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One of the most helpful interventions when trying to change something or quit a bad habit is mindfulness. We spend so much of our life on autopilot. We’re not tuned in to our body, feelings, or experiences, so we end up doing things that aren’t in our best interests. We experience an urge and just do it, not realizing that we’ve had enough to drink or were full half a hamburger ago.

Mindfulness

Mindfulness allows us to turn off our autopilot and tune in to our body and experiences. It allows us to pause and reflect. Am I actually hungry? Is this decision in my best interests? What would my future self want me to do right now? When we are mindful, we aren’t just reacting in the heat of the moment. We can observe the various parts of ourselves and make the decision that is in our best interests.

Using the Autopilot for Good

But the autopilot isn’t all bad. Good habits, just like bad habits, can become second nature. Waking up early or going to the gym can become just as automatic as drinking a case of beer in front of the TV. The key is the direction the habit is taking you. Is your habit leading you in the direction you want to go? What is the end result of your habit? Is it moving your life forward or backward?

6 Tricks to Automate a Good Habit

If you decide that a behavior is in your best interests, how can you automate it? How can you deepen a good habit so that it becomes second-nature? Here are 6 tricks to automate good habits:

#1: Engage in the Habit Regularly for a Long Time

Some people get frustrated because when they try to implement a new behavior, it feels difficult at first. It doesn’t feel like second-nature. This is actually perfectly normal. Any time you try to change anything in your life, it is difficult at first. One research study found that it took between 2-3 months of regularly engaging in a behavior before it felt more natural. The take home point is that you have to be disciplined about a behavior for a long time before it feels automatic. That’s just the way it is.

#2: Schedule It In

It can be helpful to schedule in the behavior like you would an appointment on your calendar. Why do we write down our appointments or put them in our phone? Because we can’t remember everything! We write things down and check our schedule for the day because that’s what we need to do to remember. It’s the same way with trying to develop a positive habit. Schedule it in at first.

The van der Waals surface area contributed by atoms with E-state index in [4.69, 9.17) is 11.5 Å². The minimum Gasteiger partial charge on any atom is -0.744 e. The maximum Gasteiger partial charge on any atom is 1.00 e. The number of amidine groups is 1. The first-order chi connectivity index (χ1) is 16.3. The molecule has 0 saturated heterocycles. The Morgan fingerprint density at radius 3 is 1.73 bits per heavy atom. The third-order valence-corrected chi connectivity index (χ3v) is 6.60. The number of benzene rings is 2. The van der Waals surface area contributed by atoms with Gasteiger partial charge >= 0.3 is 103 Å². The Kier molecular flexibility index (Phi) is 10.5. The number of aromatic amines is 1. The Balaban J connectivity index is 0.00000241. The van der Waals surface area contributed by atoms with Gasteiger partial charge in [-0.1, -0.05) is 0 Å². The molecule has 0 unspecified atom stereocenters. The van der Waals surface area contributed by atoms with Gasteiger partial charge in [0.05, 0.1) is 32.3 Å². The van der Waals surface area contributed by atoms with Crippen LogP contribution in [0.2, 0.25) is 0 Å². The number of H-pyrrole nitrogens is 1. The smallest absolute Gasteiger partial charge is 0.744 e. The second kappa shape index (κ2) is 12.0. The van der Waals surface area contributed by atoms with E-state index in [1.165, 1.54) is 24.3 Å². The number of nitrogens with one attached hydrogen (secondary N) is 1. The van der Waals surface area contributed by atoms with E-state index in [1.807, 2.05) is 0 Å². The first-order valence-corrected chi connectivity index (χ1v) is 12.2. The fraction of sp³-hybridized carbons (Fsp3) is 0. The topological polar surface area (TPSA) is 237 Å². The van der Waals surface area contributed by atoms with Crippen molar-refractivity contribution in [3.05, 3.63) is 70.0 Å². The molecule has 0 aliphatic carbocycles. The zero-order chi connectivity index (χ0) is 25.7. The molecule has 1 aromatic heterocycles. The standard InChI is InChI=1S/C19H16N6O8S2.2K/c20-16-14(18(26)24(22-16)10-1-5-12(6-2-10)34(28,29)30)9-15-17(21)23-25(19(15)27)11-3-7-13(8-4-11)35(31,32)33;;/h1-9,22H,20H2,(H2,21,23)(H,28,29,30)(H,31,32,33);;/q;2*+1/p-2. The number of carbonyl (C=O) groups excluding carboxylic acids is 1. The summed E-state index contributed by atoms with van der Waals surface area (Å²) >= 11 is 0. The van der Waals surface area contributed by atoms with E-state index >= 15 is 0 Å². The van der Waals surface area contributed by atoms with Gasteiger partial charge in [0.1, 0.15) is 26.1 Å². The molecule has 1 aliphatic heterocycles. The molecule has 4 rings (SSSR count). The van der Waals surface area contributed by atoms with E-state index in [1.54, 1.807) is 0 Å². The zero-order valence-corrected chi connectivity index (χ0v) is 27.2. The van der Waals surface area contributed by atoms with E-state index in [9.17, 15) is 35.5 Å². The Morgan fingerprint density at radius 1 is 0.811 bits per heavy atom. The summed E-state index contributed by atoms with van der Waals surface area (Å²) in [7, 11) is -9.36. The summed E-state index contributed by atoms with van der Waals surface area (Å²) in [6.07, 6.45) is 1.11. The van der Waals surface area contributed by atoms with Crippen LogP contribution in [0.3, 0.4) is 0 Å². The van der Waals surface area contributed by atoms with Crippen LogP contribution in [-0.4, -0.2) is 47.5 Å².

#3: Do It at the Same Time Each Day

Habits work best when we develop rhythms where we do the same thing at the same time each day. When you are trying to develop a positive habit, do it at the same time each day. This will allow your body and muscle memory to work for you to help develop your habit.

#4: Set a Reminder

Don’t rely on your memory to put your habit into practice. Set a reminder on your phone. When trying to implement a new habit, we need nudges or triggers from our environment to remind us of our goal and keep us on track. Set a daily reminder on your iPhone to jog your memory and keep your attention focused.

#5: Reward Each Victory

Behaviors that are reinforced are more likely to occur in the future. Find something small to reward yourself each time you engage in the positive habit. There’s a reason we give our children a gold star when they do something correctly. Find the adult version of a gold star and reward yourself consistently. Just make sure your reward is healthy (e.g., no candy).

#6: Involve Your Community

Don’t try to build a positive habit alone. Share your goal with your friends and family, and let them in on your process. Let your community encourage you, cheer you on, and keep you accountable. Making your goal public can give you some added energy to keep your commitment, because you don’t want to be embarrassed or let your community down.

Discussion

What is one positive habit you are trying to implement in your life? What is one thing you could do today to help you automate that good habit?